In 1969, California signed its no-fault divorce law, becoming the first state to allow no-fault divorces. Here, you do not prove that the other spouse did anything wrong to get a divorce. Instead, you petition the court for divorce, informing it that your marriage has been irretrievably broken due to irreconcilable differences. 

While you don’t have to prove your spouse did anything wrong to warrant the divorce, marriage abandonment can have an impact on the proceedings. 

What Is Marriage Abandonment?

Marriage abandonment (also called marital or spousal abandonment) occurs when one spouse leaves the marriage without obtaining the consent of the other spouse, intending to end the marriage. The spouse must have no intention of returning and must remain absent from the marital home for a prolonged period. 

During their absence, they ignore all of the financial obligations and contractual duties that come along with marriage. 

How Does Marriage Abandonment Affect a Divorce in California?

While abandonment does not provide a ground for divorce in California, it may affect other areas of the divorce process.

Serving Divorce Papers

If your spouse has abandoned the marriage, they may have left for another state, which can make serving them with divorce papers more difficult. California has special rules for serving your spouse in these circumstances. Typically, you have your spouse personally served with divorce paperwork, but you may be able to serve your spouse by mail with a Notice and Acknowledgement of Receipt or by certified mail with return receipt requested.

If you don’t know where your spouse is, you might be able to request the court allow you to serve divorce papers by publication. This involves publishing the summons in a local newspaper at least once a week for four consecutive weeks. 

If your spouse does not respond to your petition for divorce within 60 days from when you published the summons, you can ask the court to enter a default judgment and award you the relief you requested, such as marital property, spousal support, child support, and child custody.

Property Division 

California is a community property state, so when a spouse divorces, community property is divided equally between the spouses. All property acquired during the marriage is generally subject to division upon divorce. 

If a spouse abandons the marriage, they may have abandoned the property and the financial obligations associated with it. A spouse who abandons the marriage does not give up rights to the property they left behind. Instead, this property is subject to division during the divorce.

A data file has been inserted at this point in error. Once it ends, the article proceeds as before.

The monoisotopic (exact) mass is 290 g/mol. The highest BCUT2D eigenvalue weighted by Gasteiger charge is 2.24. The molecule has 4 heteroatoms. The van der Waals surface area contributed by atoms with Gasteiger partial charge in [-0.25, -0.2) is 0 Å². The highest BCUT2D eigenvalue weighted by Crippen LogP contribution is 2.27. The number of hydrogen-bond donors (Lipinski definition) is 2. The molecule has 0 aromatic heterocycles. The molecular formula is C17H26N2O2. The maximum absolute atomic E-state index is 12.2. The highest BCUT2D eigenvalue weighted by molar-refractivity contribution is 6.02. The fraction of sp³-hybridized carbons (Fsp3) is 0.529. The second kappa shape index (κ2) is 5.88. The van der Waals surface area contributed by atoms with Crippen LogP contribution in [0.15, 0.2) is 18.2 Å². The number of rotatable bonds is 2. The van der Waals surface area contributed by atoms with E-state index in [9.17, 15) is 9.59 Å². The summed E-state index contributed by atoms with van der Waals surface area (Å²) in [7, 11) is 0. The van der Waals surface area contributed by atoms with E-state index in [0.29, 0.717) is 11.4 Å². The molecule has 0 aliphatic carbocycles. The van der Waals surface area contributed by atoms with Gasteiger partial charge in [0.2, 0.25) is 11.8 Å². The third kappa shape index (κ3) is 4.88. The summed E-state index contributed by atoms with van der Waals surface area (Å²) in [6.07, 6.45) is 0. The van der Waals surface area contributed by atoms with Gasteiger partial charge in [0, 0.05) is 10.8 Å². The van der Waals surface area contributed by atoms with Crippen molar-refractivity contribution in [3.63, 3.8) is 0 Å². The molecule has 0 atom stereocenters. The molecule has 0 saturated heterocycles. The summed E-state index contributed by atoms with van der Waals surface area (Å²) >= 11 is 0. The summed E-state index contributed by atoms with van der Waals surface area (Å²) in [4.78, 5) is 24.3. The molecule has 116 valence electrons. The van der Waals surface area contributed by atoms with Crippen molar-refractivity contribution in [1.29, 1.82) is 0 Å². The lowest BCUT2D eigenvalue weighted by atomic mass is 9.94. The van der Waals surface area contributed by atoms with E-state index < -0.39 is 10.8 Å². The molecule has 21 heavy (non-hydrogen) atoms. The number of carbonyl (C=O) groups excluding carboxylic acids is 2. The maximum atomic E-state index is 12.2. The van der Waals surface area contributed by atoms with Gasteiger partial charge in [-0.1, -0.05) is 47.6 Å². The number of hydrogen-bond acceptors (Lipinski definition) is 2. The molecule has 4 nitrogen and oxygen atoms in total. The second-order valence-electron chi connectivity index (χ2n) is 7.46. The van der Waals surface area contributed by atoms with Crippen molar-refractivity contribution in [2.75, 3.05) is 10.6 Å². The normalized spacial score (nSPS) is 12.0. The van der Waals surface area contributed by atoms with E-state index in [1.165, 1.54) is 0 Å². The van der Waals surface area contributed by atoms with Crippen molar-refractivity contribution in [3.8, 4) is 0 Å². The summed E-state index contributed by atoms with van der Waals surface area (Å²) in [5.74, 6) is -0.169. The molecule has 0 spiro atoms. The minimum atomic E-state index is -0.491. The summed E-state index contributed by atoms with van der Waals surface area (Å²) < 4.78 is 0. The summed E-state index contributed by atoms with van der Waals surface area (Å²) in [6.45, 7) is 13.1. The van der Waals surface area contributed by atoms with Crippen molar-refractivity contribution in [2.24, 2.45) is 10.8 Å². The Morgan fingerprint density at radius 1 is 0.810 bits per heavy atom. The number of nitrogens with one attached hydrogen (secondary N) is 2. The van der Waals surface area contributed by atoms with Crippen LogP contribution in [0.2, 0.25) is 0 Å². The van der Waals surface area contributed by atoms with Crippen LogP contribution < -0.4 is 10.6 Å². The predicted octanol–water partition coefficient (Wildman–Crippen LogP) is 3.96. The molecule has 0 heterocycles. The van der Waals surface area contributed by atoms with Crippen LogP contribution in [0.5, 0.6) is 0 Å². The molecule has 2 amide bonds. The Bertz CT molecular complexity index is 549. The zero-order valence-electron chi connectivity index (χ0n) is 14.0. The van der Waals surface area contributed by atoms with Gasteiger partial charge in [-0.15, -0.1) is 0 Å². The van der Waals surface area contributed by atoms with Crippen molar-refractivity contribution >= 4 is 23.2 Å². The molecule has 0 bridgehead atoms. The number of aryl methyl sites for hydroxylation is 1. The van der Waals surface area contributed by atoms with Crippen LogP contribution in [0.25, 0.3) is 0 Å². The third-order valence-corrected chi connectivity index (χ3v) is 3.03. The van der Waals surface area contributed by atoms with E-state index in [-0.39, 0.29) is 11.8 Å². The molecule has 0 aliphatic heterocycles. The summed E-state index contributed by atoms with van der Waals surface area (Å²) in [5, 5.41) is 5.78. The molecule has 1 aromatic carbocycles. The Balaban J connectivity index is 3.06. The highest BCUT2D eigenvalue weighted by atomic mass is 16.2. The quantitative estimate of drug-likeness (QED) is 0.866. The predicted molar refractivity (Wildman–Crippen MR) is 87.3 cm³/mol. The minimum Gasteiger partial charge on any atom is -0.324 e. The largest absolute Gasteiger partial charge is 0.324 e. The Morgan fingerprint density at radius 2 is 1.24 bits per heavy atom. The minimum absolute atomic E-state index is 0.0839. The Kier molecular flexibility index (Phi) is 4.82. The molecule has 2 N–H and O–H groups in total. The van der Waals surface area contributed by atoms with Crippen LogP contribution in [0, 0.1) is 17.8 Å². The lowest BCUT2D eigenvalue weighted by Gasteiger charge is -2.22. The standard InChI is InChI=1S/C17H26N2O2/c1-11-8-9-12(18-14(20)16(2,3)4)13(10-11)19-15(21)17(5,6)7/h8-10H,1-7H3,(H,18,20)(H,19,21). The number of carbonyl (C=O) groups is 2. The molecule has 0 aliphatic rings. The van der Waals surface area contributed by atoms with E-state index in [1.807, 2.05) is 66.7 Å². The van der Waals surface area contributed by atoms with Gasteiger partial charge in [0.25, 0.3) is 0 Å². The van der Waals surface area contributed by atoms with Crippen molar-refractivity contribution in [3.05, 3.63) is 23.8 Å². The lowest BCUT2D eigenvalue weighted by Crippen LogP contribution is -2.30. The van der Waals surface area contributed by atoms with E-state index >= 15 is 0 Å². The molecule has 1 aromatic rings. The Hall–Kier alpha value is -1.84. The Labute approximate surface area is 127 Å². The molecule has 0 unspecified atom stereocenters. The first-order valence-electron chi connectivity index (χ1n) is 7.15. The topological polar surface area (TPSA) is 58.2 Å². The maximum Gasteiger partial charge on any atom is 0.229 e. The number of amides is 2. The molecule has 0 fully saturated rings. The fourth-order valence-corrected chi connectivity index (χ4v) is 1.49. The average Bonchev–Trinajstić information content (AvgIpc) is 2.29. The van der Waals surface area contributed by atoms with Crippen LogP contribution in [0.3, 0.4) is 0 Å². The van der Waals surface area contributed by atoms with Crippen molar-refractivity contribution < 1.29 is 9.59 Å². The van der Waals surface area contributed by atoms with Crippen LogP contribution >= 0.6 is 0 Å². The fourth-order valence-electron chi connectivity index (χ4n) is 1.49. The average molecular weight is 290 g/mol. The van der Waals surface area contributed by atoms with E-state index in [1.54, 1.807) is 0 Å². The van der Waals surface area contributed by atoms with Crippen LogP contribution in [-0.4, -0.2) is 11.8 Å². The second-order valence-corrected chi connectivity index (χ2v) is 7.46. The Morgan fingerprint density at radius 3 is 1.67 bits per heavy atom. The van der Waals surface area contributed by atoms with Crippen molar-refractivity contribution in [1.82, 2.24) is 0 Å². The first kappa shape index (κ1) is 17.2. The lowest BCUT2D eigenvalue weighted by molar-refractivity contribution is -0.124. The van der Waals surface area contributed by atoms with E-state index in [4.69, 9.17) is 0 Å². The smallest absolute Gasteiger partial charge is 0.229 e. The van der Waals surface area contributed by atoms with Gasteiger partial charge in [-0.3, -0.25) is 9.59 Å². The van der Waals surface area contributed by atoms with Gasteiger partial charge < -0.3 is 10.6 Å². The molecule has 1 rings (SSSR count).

However, the court may try to balance out the situation if one spouse suddenly stopped paying the bills or paying off debt by assigning them a larger portion of the debt or awarding more marital property to the spouse who honored their contractual obligations. 

Spousal Support 

Courts generally do not consider fault when awarding spousal support. However, one of the factors the court considers is “the balance of the hardships to each party.” If the abandonment left the other spouse in a dire financial position, the court could consider this among the other relevant factors when awarding spousal support.

Child Custody

Abandonment can potentially affect child custody determinations, depending on the circumstances. Just because the spouse decides to leave the marriage does not mean they have abandoned their children. If they maintain a relationship with their children and see the children frequently, they can preserve their rights to child custody. 

However, if the spouse also abandons their child and makes no meaningful attempt to see them during their absence from the marital home, the court can consider this. Courts consider what is in the child’s best interests when determining which parent(s) should have custody. The spouse who stayed in the home may be awarded sole legal and physical custody. 

Additionally, under California law, a spouse’s parental rights can be terminated if they leave the child in the care and custody of the other parent for one year or more or fail to provide financial support, fail to communicate, and show an intent to abandon the child. 

Child Support 

Child support is based on the Child Support Guidelines. Courts must calculate child support based on a statewide uniform guideline calculation. Because the child custody determination can affect the amount of child support, abandonment could also affect child support determinations. Even if a spouse abandons the marriage, they are still financially responsible for supporting their children. 

Schedule a Free Consultation With a Family Lawyer

If your spouse has abandoned your marriage, an experienced family attorney can advise you on how best to proceed.

Contact our experienced San Diego family law lawyers at San Diego Divorce Lawyers, APC today for legal assistance. Contact our San Diego office at (619) 866-3756 to schedule a free consultation.

San Diego Divorce Lawyers, APC
2851 Camino del Rio S #430
San Diego, CA 92108